Put simply, découpage involves cutting out pictures, gluing them to an object and then coating the pictures and the object with layers of varnish. The finished item can look so beautiful that it appears to be professionally painted.
What is découpage?
The word découpage comes from the French verb découper, ‘to cut out’. The découpage technique can be used to personalise almost any item in your home and the great thing is that the designs can be as simple or as complex as you like.
You can buy a large selection of supplies specifically for découpage, but the nice thing about this craft is that you probably have many of the supplies lying around at home to be able to start simple projects right now!
All you will need to start with are a few basic materials and tools.
What can you decorate with découpage?
Pictures can be découpaged to almost anything. Popular items include:
- Boxes, vases, pots
- Plates, trays, bowls
- Lamps, lampshades
- Frames, mirrors
These could be items you already own but want to personalise, or items specifically bought for découpage, such as plain simple wooden boxes and frames.
Do you need special paper for découpage?
There are so many picture sources available for this craft. You can cut pictures out of:
- Wrapping paper – ideal thickness and widely used as it is available in a multitude of both traditional and up-to-date designs.
- Découpage papers – these are pictures selected specifically for this craft and are widely available in many designs
- Greetings cards
- Paper napkins
- Origami papers – these are small square sheets of paper with mini designs and patterns on.
- Copyright-free source books – these contain pictures of all types.
If you are new to découpage, choose pictures which have a clear outline as this will make them easier to cut out than those with blurred edges. If you’re worried about using original pictures you can colour copy or scan them instead.
What is the best glue to use in decoupage?
These are the best types to use for découpage:
- Découpage glue – specifically for this craft and available from craft shops. It is perfect as it can be used as both glue and varnish. Try a specialist glue such as Aleene’s instant decoupage water-based glue, sealer and finish.
- PVA glue – all round glue which dries clear and sticks paper, card, fabric, wood and metal.
- Spray glue (permanent type) – quick, easy and dries clear
- Varnish – the best varnish to use is gloss as no matter how many coats you use it doesn’t go cloudy.
If you require a matt finish, use gloss for every coat (to avoid cloudiness) and then use matt varnish for the final coat only.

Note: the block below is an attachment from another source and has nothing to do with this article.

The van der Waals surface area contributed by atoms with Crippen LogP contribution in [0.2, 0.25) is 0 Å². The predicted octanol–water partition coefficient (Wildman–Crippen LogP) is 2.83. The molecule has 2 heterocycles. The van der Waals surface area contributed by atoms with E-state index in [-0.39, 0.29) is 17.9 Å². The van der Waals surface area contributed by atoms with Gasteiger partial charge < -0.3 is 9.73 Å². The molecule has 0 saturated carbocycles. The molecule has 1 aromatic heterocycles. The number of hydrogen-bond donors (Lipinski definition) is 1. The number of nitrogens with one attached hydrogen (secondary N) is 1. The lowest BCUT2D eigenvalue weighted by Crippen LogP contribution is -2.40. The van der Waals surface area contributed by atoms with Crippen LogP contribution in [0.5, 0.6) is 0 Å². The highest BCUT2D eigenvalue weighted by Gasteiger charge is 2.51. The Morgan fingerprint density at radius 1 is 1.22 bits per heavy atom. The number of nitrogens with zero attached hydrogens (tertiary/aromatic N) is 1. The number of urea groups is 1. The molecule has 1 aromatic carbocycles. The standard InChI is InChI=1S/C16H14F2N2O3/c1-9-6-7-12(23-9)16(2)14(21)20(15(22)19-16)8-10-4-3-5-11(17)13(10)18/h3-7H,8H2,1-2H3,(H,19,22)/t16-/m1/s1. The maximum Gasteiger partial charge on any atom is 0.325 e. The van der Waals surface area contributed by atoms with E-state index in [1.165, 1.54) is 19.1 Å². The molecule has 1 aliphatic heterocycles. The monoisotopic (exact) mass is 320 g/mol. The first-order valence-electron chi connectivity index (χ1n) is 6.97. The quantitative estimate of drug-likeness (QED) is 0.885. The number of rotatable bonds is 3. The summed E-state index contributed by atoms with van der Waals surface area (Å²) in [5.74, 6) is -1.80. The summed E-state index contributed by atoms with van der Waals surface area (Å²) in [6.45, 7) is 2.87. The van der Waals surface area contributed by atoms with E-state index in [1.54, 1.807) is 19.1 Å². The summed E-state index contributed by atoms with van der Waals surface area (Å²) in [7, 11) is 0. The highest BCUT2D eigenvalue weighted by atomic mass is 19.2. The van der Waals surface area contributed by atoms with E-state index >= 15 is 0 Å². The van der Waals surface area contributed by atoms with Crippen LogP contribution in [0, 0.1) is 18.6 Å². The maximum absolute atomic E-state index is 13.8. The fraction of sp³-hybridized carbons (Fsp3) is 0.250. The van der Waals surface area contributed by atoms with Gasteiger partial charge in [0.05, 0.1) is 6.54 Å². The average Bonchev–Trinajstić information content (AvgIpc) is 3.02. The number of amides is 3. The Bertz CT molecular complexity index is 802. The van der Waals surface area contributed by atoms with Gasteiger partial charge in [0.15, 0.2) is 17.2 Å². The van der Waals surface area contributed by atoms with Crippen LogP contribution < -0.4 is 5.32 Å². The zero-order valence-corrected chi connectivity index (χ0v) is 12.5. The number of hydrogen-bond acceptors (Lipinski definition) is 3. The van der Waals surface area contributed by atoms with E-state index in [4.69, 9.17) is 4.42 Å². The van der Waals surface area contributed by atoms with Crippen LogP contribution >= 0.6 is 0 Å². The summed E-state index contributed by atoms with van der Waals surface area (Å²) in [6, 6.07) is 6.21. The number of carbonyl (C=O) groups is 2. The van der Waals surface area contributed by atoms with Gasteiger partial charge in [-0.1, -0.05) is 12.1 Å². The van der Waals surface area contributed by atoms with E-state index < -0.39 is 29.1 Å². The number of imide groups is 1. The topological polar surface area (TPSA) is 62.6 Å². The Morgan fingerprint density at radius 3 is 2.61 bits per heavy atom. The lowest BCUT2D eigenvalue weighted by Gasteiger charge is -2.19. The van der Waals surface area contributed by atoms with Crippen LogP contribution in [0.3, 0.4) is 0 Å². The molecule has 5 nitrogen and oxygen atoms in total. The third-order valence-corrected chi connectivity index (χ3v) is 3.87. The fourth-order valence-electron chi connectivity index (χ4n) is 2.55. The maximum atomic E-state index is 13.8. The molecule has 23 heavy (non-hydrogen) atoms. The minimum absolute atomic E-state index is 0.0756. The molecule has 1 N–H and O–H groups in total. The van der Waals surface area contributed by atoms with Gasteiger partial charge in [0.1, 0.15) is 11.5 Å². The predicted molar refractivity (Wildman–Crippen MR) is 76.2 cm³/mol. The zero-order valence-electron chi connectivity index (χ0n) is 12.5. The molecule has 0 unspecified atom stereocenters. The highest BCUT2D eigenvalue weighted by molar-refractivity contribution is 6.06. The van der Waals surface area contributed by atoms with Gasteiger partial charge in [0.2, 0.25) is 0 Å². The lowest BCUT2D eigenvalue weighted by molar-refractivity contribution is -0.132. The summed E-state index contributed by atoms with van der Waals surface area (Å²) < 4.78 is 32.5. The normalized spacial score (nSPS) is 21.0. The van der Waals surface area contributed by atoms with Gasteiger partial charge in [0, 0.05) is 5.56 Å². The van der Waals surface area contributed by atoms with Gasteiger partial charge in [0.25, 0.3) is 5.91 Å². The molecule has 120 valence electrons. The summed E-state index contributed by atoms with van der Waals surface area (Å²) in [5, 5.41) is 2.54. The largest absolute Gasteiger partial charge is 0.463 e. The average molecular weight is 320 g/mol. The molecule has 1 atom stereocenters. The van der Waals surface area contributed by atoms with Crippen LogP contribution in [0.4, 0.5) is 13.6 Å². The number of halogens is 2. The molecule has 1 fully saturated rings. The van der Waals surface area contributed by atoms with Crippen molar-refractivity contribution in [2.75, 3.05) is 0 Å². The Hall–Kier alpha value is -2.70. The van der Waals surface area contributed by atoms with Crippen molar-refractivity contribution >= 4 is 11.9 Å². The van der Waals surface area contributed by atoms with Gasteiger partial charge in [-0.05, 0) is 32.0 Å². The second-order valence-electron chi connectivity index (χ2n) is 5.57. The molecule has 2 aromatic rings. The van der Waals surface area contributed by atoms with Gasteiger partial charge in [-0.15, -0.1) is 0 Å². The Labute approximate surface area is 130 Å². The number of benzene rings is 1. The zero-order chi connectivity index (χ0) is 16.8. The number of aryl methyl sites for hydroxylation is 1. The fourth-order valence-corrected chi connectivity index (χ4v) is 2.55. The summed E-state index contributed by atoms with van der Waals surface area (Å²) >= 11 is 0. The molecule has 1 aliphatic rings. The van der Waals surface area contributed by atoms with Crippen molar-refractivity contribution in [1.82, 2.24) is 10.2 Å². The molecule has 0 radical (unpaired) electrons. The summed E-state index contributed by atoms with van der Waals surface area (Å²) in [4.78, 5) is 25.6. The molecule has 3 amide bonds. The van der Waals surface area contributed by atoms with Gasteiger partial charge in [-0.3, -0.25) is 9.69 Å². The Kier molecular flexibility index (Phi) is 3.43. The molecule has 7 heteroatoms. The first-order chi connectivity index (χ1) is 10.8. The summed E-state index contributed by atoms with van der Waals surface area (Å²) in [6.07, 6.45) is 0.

What tools do I need for decoupage?
- Scissors – cutting out is a large part of découpage so a really sharp pair of small scissors is important to ensure you cut clean edges.
- Craft knife – to cut out detail and intricate areas. Use a really sharp blade with your craft knife as blunt ones can tear the paper.
- Soft sponge/cloth – to wipe away excess glue
- Sandpaper – for sanding the layers of varnish if required.
- Cotton wool buds to dab away small amounts of excess glue
All the above mentioned materials and tools should be available in your local art and craft shops. You can also order all these items online.
Decoupage: the basic technique
1. Prepare surface
Once you have selected your item to decorate, make sure the surface of it is clean and dust free as the varnish magnifies any imperfections.
2. Cut out pictures
Select your pictures and cut them out. It may be easier to cut out the pictures roughly with scissors first and then cut them out more precisely with a craft knife. If a white edge shows around the picture you have cut out, colour the edge with a crayon/pen that matches either the picture or the background on which it is to be used.
3. Arrange the pictures
Before you glue the pictures in place, ensure you are happy with the positioning. Use tweezers for placing tiny pictures.
4. Glue the pictures in place
Smooth out any wrinkles and wipe away any excess glue with a barely damp sponge.
5. Varnish the pictures.
Ensure the glue is dry before starting to varnish and leave the varnish to dry thoroughly between each coat. Anything from four to 15 coats may be needed depending on how thick the decoupage paper is and how smooth and durable a finish is required. To achieve a finely lacquered finish you will need to sand lightly after a few layers of varnish and wipe away all dust. Keep repeating this process until you are happy with the finish.